cover image Between Two Kingdoms: A Memoir of a Life Interrupted

Between Two Kingdoms: A Memoir of a Life Interrupted

Suleika Jaouad. Random House, $28 (368p) ISBN 978-0-399-58858-7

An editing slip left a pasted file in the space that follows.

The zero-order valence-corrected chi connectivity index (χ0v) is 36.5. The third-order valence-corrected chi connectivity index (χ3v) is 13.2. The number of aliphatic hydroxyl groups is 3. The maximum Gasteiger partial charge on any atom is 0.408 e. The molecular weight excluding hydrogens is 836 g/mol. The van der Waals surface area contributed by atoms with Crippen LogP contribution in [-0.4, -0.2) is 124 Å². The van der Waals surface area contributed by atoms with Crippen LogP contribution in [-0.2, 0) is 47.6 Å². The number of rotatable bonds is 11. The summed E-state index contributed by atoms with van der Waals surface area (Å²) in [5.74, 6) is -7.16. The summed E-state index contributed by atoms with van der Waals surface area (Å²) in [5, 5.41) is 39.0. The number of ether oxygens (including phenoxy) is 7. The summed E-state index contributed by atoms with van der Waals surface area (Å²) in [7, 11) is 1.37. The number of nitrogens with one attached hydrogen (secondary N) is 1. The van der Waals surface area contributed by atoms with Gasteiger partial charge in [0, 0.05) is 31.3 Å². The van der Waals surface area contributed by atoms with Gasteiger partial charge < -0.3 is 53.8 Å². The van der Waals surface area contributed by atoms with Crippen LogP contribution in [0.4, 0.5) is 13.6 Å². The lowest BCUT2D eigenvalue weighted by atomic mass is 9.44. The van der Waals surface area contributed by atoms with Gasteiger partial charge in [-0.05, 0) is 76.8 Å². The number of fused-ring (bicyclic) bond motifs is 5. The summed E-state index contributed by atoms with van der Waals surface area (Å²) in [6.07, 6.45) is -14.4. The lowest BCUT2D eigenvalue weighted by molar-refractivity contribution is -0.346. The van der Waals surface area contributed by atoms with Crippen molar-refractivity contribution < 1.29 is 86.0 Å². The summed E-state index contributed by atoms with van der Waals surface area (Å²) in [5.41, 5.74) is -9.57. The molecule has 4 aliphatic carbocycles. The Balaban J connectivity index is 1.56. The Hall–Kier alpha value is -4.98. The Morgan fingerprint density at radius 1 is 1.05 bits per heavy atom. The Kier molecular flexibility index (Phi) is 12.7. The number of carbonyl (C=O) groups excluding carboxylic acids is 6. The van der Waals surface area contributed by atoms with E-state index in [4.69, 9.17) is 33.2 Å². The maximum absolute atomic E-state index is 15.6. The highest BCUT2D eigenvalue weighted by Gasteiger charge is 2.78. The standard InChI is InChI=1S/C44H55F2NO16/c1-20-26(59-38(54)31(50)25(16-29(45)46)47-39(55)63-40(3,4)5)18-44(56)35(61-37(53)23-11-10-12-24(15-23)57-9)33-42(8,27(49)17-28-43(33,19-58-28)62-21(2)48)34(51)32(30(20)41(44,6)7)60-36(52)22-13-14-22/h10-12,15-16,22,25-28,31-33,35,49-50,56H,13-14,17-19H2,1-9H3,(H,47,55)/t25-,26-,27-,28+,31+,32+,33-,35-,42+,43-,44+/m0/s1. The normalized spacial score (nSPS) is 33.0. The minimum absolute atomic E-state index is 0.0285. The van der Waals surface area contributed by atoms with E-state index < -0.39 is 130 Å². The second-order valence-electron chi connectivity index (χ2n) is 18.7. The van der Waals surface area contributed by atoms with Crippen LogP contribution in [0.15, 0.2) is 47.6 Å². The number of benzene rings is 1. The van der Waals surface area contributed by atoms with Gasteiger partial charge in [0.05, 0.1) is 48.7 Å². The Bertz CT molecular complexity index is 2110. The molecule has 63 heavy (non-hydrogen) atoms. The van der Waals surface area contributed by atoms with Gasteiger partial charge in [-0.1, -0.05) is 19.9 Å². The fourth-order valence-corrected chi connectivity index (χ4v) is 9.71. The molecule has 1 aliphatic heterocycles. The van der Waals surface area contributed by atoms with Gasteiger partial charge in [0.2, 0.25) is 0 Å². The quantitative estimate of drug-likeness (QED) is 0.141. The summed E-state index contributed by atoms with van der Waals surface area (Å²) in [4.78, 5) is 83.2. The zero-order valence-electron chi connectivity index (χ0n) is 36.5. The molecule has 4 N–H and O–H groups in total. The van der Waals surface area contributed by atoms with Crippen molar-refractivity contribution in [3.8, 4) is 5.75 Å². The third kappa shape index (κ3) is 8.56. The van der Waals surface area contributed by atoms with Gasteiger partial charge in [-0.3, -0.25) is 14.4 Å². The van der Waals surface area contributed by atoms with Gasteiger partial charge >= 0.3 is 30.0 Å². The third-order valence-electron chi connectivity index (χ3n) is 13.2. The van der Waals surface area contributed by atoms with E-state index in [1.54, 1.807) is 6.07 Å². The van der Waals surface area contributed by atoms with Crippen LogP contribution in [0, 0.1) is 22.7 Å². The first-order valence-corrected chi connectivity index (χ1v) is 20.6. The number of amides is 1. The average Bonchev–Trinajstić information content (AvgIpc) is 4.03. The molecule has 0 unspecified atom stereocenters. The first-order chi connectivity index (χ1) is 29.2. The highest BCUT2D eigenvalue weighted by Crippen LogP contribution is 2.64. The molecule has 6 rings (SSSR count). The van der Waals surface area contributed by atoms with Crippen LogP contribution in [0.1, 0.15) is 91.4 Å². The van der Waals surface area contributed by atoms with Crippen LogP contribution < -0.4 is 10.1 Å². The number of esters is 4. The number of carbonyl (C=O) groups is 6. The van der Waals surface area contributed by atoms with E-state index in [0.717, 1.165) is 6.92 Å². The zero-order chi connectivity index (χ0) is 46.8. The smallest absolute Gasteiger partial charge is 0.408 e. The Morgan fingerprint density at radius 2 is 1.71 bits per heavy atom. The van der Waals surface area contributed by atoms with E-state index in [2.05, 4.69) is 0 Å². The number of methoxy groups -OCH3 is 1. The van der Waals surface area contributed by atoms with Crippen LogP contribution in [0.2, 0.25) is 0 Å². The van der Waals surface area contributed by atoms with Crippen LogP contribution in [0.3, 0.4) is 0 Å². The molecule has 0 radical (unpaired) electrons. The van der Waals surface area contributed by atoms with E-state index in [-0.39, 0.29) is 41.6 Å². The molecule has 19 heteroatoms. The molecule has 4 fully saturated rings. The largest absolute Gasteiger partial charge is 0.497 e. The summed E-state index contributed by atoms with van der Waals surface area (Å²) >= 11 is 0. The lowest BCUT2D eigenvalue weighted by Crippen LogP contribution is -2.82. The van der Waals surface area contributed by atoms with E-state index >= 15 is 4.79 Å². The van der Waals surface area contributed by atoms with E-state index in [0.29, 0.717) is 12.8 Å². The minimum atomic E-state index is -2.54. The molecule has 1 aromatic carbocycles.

New York Times columnist Jaouad (Life, Interrupted) makes a phenomenal debut with this big-hearted account of her devastating five-year battle with cancer. Symptoms first surfaced just before her graduation from Princeton, and she moved to Paris unaware of the cancer ravaging her bone marrow. After becoming ill, she returned to her family home in Saratoga, N.Y., and was diagnosed with acute myeloid leukemia. At 22, she wrote of the diagnosis, “I finally had an explanation for my itch, for my mouth sores, for my unraveling. I wasn’t a hypochondriac, after all, making up symptoms.” During her treatment, which was documented in a series of blog posts and videos for the Times, she was bolstered by heartfelt letters from readers, including one from a man in Ohio who wrote, “Meaning is not found in the material realm. Meaning is what’s left when everything else is stripped away.” As Jaouad’s cancer went into remission, she felt estranged as fellow cancer patient friends died and her longtime boyfriend left her. Finally, a hundred-day road trip visiting those who wrote her letters guided her “to live again in the aftermath.” Every chapter ends with a cliffhanger, adding a surprising level of suspense to a work where the broader outcome isn’t in question. This is a stunning memoir, well-crafted and hard to put down. (Feb.)